20 credits at level HE5
This module aims to ensure that students acquire core knowledge of primary writings from some of the most influential thinkers of the twentieth century. Students will become conversant with theoretical positions in the field and will learn to employ specialist terminology appropriately. More generally, the module will provide a framework within which more specialist philosophical knowledge can be acquired.
During most of the twentieth century, philosophers in the English-speaking world have had only partial and fleeting glimpses of the work of their counterparts in continental Europe. In the main, English language philosophy has been dominated by ideals of conceptual analysis and formal logic, whilst 'continental' philosophy has ventured into extensive substantive discussions of literary, historical, psychoanalytic and political theory. The aim of this module is to introduce students to some of the theoretical debates surrounding issues in the fields of literature, social theory, cultural studies, Marxism and feminism. Students will become acquainted with extracts from the work of some of the most influential thinkers of the twentieth century; thinkers such as Heidegger, Sartre, Merleau-Ponty, Simone de Beauvoir, Freud, Lacan, and Derrida.
Teaching and learning methods will involve an interactive lecture component (approximately 50 minutes - 1 hour in length), followed by a seminar discussion (lasting 60-90 minutes). The remaining time will be reserved for personal tutorials. In the seminars we shall extend our discussion of the topic for the session and practice elucidating and evaluating passages from primary texts.
when you have successfully completed this module you will:
to demonstrate that you have achieved the learning outcome you will:
|1.||have gained a good understanding of the key primary texts.
demonstrate understanding of relevant philosophical issues relating to primary texts.
|2.||have acquired an ability to identify and discuss theoretical positions.
demonstrate ability to present informed arguments based on primary texts.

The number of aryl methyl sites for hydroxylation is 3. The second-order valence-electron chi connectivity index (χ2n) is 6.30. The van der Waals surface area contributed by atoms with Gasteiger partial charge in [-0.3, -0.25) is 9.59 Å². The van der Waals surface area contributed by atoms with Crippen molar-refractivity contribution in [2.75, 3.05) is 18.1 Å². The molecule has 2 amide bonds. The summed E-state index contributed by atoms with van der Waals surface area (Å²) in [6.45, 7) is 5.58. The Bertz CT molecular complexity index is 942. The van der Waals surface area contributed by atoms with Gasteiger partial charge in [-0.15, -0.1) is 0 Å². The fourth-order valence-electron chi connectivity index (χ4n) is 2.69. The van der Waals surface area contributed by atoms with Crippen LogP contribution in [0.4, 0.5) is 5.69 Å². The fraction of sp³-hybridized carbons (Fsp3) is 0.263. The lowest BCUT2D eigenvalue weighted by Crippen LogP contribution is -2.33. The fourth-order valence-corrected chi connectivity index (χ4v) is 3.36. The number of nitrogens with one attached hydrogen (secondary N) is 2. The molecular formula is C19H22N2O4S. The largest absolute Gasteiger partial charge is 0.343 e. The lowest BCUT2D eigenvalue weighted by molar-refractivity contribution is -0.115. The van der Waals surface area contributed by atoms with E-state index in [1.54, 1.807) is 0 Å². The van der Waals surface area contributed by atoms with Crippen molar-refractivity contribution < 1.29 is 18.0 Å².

|3.||have acquired an ability to employ specialist terminology appropriately in relation to pertinent textual extracts.
demonstrate an ability to use technical terms correctly in relation to pertinent textual extracts.
|4.||have gained a good understanding of the connections between different philosophical perspectives.
display understanding of the connections between different philosophical perspectives.
Your achievement of the learning outcomes for this module will be tested as follows:
|Description||Essay, c. 2,500 words||90 minutes exam|
Before taking this module you must have successfully completed the following:
and/or be taking the following corequisite modules:
You cannot take this module if you are taking or have taken:
Simone de Beauvoir The Second Sex, Penguin 1972
Albert Camus The Outsider, Penguin 1983
Jacques Derrida A Letter to a Japanese Friend, see week ten reading list.
Sigmund Freud Introductory Lectures on Psychoanalysis, Pelican Freud Library vol.1
Martin Heidegger Being and Time, Blackwell 1967
Jacques Lacan 'The Mirror Stage as Formative of the Functioning of the I as Revealed in Psychoanalytical Experience' in Ècrits: A Selection, Tavistock/Routledge 1977
Maurice Merleau-Ponty Phenomenology of Perception, Routledge & Kegan Paul 1962
Friedrich Nietzsche Beyond Good and Evil, Penguin 1973, Twilight of the Idols, Penguin 1968
Jean-Paul Sartre Existentialism is a Humanism, Methuen 1948, Nausea, Penguin 1965, Being and Nothingness, Routledge 1989
|Host Subject Group:||Health, Social and Community Studies|
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